The water was too rough for my Zodiac. The canoe pulled out of sight. So I ran before the wind back to GoldRiver. No one there knew what was going on down the sound except for the DFO, which had radio contact with Thorburn, and the DFO wasn’t talking. I found out later what happened.
Far out in the windblown sound, Luna had left the canoes to play with a fishing boat and had followed it partway back to GoldRiver. Thorburn then led him the rest of the way, right through a log-boom barrier up to the pen.
Thorburn had once talked to Suzanne and me about leading Luna into the pen. “That’s a lot of credibility I’m going to lose with him,” he said. “I feel guilty now, and I haven’t even done it. But I’d rather have him back with his pod, that’s my whole reason.”
Now the moment had come: Thorburn moved his boat slowly into the pen. Luna followed. Then the whale veered away. Thorburn did it all again. Again, Luna veered away.
This went on for about an hour. During that time the native canoe was towed home around the end of the GoldRiver dock.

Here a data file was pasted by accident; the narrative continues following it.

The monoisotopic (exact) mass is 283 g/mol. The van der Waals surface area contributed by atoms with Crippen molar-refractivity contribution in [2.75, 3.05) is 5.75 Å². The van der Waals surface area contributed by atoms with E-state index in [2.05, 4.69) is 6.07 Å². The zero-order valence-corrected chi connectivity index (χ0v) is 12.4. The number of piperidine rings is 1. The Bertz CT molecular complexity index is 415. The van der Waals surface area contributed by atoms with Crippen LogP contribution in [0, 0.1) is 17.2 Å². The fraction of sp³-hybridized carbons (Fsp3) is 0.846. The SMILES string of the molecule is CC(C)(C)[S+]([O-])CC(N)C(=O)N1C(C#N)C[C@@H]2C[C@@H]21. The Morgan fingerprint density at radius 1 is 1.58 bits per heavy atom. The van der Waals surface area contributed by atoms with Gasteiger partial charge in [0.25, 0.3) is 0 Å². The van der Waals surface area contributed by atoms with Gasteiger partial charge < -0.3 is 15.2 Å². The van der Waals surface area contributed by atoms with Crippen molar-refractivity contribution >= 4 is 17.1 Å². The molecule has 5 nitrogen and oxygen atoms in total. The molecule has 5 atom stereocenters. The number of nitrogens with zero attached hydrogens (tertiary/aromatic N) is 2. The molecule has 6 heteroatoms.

Late in the afternoon, Luna trusted Thorburn enough to follow him all the way into the pen, then rested against the Zodiac and another boat.
As we watched, members of the capture team climbed onto the pen and tiptoed around its edges, and took up positions on its perimeter. Two men grabbed the rope designed to pull up a net at the entrance and trap Luna permanently. The drama was over.
Or was it? Moving slowly, almost nonchalantly, Luna slipped out of the pen.
We thought Thorburn and his team would just lead him back in. But then a different sound came into the air. Into the teeth of the wind, the natives were again singing.
Slowly, pitching into the chop, two canoes came around the corner of the GoldRiver dock. As they did, there was another sound. People from the town of Gold River, including many from the First Nation band, had come down to the dock, and now as the natives emerged for one last try, the people on the dock cheered.